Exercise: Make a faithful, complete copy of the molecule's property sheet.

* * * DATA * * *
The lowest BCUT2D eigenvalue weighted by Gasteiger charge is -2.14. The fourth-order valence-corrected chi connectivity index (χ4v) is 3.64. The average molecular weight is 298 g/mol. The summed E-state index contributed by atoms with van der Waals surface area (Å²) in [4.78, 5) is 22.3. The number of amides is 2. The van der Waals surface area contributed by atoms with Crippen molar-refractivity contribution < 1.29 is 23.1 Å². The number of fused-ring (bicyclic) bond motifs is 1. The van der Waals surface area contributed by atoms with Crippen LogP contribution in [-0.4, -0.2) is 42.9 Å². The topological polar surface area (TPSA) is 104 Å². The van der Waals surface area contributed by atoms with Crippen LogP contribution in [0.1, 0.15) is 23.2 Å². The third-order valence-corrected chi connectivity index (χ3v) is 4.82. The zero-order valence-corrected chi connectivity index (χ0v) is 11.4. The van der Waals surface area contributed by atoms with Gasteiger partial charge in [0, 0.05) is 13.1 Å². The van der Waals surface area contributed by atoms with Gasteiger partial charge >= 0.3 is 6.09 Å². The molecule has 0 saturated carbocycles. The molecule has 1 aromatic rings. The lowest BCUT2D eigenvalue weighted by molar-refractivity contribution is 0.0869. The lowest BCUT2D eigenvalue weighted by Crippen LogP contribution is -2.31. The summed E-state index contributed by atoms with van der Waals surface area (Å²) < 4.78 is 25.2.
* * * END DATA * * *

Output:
The lowest BCUT2D eigenvalue weighted by Gasteiger charge is -2.14. The fourth-order valence-corrected chi connectivity index (χ4v) is 3.64. The average molecular weight is 298 g/mol. The summed E-state index contributed by atoms with van der Waals surface area (Å²) in [4.78, 5) is 22.3. The number of amides is 2. The van der Waals surface area contributed by atoms with Crippen molar-refractivity contribution < 1.29 is 23.1 Å². The number of fused-ring (bicyclic) bond motifs is 1. The van der Waals surface area contributed by atoms with Crippen LogP contribution in [-0.4, -0.2) is 42.9 Å². The topological polar surface area (TPSA) is 104 Å². The van der Waals surface area contributed by atoms with Crippen LogP contribution in [0.1, 0.15) is 23.2 Å². The third-order valence-corrected chi connectivity index (χ3v) is 4.82. The zero-order valence-corrected chi connectivity index (χ0v) is 11.4. The van der Waals surface area contributed by atoms with Gasteiger partial charge in [0, 0.05) is 13.1 Å². The van der Waals surface area contributed by atoms with Gasteiger partial charge >= 0.3 is 6.09 Å². The molecule has 0 saturated carbocycles. The molecule has 1 aromatic rings. The lowest BCUT2D eigenvalue weighted by molar-refractivity contribution is 0.0869. The lowest BCUT2D eigenvalue weighted by Crippen LogP contribution is -2.31. The summed E-state index contributed by atoms with van der Waals surface area (Å²) < 4.78 is 25.2.